| Feb 09, 2017
The First-Time Homebuyer Savings Account is now Senate Study Bill 1056 (SSB1056)
To view the bill and its status click here:
The bill creates a new State income tax exemption for qualified deposits to a First-time Homebuyer Savings Account.
- A first-time homebuyer - and parents/grandparents of a first-time homebuyer- would be able to receive an income tax exemption for savings up to $2,000/year for up to 10 years, or $4,000/year for two first time homebuyers who file taxes jointly
- Applied to the purchase of a property located anywhere in Iowa
- The funds can be used for closing costs and down payment on a principal residence in Iowa
- The first-time homebuyer is required to set up an account with an Iowa bank or credit union to be used to purchase a home in Iowa
- The first-time homebuyer will be responsible for the accuracy of the account and filing reports with the Department of Revenue
- No penalties for early withdrawal if used for the purchase of a home in Iowa
- Income tax and minimal penalties would apply for withdrawal of monies if not used for the purchase of a home in Iowa
- False claims or statements are a serious misdemeanor and subject to fines
While the bill number will likely change and amendments added through the process, we are hopeful that legislators will see the great economic impact this legislation will have on our state and our first-time homebuyers.
With help from NAR, there will be a targeted campaign to homeowners to educate them on the importance of this legislation and encourage them to contact their legislators.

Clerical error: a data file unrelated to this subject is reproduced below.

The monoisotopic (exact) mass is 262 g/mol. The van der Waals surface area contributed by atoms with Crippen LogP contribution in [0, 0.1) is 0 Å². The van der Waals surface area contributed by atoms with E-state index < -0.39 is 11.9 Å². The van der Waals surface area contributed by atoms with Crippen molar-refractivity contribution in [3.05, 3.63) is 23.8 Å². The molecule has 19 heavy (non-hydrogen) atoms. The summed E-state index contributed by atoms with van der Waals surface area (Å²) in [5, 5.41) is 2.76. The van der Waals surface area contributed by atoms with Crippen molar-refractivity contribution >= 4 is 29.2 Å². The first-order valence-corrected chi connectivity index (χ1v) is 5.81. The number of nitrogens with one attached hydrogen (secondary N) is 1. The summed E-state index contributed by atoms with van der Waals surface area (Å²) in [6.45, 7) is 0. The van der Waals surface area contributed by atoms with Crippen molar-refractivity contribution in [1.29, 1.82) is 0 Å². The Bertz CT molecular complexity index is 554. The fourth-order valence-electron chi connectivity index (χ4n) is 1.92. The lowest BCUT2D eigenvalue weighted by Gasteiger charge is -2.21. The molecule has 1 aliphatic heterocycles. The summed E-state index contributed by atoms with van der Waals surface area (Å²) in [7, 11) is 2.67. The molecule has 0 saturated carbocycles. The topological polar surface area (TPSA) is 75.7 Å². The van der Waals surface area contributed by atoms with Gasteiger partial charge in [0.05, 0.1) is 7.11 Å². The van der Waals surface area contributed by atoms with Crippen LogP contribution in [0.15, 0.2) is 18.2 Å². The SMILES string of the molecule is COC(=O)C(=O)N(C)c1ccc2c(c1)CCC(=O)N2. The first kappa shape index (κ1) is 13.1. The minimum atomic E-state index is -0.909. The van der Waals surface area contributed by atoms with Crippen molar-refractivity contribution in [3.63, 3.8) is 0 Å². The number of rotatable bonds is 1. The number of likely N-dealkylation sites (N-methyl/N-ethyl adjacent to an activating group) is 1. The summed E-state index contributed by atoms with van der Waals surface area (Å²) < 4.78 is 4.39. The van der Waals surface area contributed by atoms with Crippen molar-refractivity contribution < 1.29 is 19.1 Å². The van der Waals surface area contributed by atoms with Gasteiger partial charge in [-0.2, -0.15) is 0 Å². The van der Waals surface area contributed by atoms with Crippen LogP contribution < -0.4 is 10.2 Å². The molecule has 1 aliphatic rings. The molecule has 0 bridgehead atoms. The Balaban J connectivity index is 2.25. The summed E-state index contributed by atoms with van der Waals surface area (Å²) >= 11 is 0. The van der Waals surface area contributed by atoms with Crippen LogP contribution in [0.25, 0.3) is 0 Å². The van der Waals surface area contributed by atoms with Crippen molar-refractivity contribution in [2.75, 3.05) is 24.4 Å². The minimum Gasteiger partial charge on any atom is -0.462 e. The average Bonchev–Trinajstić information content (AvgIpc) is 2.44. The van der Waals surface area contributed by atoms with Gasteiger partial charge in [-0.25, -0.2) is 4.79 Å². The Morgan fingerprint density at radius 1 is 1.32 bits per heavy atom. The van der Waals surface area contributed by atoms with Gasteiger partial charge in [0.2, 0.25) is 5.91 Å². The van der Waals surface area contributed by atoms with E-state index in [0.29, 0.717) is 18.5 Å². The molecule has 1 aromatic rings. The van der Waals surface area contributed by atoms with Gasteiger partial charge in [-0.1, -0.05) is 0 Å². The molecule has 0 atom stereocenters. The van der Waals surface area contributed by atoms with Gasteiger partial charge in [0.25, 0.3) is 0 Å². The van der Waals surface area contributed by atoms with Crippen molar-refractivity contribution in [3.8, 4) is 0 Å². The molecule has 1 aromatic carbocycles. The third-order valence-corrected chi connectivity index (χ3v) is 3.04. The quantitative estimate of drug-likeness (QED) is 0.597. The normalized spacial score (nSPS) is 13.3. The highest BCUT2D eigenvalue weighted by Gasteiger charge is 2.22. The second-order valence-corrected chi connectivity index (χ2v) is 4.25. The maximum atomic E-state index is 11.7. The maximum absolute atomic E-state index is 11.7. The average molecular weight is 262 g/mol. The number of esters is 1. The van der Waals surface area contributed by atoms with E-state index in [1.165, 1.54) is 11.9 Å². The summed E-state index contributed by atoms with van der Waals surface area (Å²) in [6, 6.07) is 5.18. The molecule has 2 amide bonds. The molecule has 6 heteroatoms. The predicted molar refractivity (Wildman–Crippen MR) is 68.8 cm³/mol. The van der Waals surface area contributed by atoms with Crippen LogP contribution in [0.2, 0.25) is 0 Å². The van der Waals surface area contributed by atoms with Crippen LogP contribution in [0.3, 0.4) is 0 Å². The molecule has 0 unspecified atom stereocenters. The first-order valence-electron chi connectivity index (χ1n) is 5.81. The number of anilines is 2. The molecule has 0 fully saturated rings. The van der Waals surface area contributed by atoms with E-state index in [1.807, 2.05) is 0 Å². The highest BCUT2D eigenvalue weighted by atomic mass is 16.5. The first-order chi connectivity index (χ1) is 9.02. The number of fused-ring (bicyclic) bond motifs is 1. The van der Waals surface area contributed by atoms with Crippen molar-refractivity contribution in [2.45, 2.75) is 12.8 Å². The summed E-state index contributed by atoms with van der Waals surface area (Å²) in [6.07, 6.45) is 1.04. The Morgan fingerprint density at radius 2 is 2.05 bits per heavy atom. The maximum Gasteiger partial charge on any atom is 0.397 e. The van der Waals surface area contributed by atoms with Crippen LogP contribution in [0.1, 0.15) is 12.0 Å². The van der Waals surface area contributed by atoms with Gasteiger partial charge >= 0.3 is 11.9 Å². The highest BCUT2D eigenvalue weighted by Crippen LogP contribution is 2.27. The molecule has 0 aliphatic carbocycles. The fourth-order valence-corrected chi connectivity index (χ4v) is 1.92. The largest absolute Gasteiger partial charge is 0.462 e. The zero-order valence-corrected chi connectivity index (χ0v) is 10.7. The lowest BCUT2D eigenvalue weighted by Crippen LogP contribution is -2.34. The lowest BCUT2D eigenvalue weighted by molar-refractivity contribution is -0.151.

IAR is keeping a watch on a few other bills and drafts:
Iowa Code on general Brokerage/License
The IAR submitted the idea of a “Code Cleanup” bill. Among other “routine modernization” part of the language of this bill allows the Iowa Real Estate Commission (IREC) to clearly enforce laws against non-licensees that are performing duties of a real estate licensee, and updating code to meet electronic realities of the day.
In the past we have supported legislation that a city cannot limit number of people who can live in an apartment that are not related. This has favor in many towns, and particularly college towns. Not only is this is a landlord issue, a “big picture” societal structure, and a “big government” concern, but also an private property issue. Cities have many other ways to govern “party houses”.
Statute of Limitations for Builders
Builders again are asking for a reduction in the time period where they are open to lawsuit for faulty construction.
Section 8 vouchers
Some cities are passing ordinances which prevent landlords to consider source of funds as discriminatory. Many landlords expect as part of their due diligence to evaluate the qualifications of potential tenants.
Plat and subdivide land
A push is on to not allow municipalities to tax development lots until actual construction occurs on a property.
Cell phone use while driving
Safety forces are driving home the point that hands-free is the safest way to utilize a cell phone when driving.
Forcible Entry and Detainer
A bill would recognize notice has been provided when a party shows up to a court action.
The upcoming funnel deadline is March 3. All bills must be out of committee.
IAR Leadership will visit the Capitol and key government workers in the upcoming weeks. We will keep you up to date as things change throughout session.